Therefore, it’s a smart idea to continue to wear pads during this time, until the discharge halts. Remember to avoid wearing tampons though, as these can lead to irritation of an already tender area and potentially cause infection.
Read More : Recovery Tips For After A Vaginal Birth
Many women require stitches, commonly due to a vaginal or perineum tear (space between your vagina and anus) or a C-section. Therefore, you need to ensure you keep these as clean as possible and care for them to prevent infections and ensure a speedy healing process.
Stitches around the vagina and perineum are typically the kind that absorb over time, so resist the temptation to touch them. The time it takes to heal varies from person to person, but typically takes around 2 weeks. During this time make sure to rinse them with clean water after using the bathroom and avoid wiping. Instead pat them dry.
C-section stitches are more invasive and often more substantial so can take around 3 months to heal entirely. Again, it’s important to keep the wounds clean and monitor for signs of possible infection. This includes things like redness and discharge.
When you first start the process of breastfeeding, it’s common to experience tender breasts and nipples. This is especially the case as your baby gets used to latching on and feeding properly.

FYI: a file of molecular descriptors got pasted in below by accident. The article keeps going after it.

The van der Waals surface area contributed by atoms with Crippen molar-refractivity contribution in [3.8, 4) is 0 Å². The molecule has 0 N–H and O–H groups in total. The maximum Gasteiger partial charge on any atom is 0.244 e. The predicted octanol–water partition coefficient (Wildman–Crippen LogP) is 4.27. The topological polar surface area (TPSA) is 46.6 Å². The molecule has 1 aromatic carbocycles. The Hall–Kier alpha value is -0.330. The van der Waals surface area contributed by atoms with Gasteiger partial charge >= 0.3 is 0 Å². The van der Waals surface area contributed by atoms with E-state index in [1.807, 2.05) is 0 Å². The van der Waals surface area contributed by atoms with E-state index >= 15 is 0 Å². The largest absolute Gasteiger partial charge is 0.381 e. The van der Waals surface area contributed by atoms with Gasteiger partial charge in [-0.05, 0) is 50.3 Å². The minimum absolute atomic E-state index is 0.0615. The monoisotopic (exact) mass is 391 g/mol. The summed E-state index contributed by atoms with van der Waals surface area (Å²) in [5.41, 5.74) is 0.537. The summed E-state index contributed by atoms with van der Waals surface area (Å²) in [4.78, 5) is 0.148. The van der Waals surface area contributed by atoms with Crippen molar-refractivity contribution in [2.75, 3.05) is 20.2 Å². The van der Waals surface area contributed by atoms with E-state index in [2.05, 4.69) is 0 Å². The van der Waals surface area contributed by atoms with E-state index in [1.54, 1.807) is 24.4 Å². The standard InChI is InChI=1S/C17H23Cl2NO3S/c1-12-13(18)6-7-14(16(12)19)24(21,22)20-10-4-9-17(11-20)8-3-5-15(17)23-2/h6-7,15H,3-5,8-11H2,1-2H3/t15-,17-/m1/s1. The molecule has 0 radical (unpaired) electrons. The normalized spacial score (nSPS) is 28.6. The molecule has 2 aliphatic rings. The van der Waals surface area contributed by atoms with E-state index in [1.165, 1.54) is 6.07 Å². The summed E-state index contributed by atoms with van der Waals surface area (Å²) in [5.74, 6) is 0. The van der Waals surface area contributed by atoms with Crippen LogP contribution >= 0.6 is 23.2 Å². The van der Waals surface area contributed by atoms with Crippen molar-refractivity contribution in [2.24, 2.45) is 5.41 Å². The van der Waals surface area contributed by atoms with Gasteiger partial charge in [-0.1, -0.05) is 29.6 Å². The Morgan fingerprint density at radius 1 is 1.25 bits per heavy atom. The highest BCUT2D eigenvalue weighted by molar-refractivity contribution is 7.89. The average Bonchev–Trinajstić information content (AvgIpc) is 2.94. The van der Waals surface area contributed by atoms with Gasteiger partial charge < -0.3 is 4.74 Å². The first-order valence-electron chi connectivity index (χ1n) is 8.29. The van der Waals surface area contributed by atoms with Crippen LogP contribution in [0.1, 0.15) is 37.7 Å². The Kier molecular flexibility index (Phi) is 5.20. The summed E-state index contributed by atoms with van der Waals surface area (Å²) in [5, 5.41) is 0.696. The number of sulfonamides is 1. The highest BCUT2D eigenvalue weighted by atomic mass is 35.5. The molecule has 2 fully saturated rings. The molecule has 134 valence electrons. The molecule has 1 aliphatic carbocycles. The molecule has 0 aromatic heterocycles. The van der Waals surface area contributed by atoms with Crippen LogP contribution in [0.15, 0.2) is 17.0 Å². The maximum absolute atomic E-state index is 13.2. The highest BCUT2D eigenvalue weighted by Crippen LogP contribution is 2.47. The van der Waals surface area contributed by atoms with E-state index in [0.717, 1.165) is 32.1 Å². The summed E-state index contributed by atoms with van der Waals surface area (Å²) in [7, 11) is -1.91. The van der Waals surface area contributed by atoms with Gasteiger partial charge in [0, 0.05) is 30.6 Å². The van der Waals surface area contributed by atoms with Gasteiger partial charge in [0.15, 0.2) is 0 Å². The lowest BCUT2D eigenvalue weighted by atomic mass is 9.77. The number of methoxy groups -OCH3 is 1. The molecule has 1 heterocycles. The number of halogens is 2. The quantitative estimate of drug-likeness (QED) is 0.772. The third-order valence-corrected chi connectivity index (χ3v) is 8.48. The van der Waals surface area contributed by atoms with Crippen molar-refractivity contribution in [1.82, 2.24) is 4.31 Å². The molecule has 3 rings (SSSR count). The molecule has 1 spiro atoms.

This typically subsides, but if it doesn’t you may need to reassess your breastfeeding technique. Don’t be too concerned as practice really does make perfect. Just give it time and if you are still struggling you may want to consider seeking the advice of a lactation consultant.
For the first few days after delivery, constipation is very common. This is frequently caused by the drugs administered during your stay in hospital. For example, many types of pain medication can slow down your bowels and result in constipation.
The best way to deal with this is to be patient and give your body time to get back to normal. You may also find drinking more fluids and fiber also help get things moving again. Stool softeners can also aid the process too.
Will you Lose Weight?
As you might have expected, you will lose a considerable amount of weight immediately after delivery. This includes the combination of your baby, the amniotic fluids and other substances you lose during birth.
However, after this period your weight loss will slow down dramatically. In reality, it can take several months to lose all of your pregnancy weight. Don’t stress, and maintain a healthy diet and try your best to incorporate an exercise regime into your schedule.
The postpartum period is a wonderful time of bonding as a family and experiencing the wonder of motherhood. However, it’s important to recognize that your body has just gone through a rather traumatic event. It needs to be given the necessary time and care to recover.
So take your time. Do not overexert yourself. Remember not to stress as you will get back to normality sooner than you think. If you do have concerns about your health at any point, the best thing to do is to consult a medical professional.
Enter Your Email & Get This FREE Self Care Guide For Mums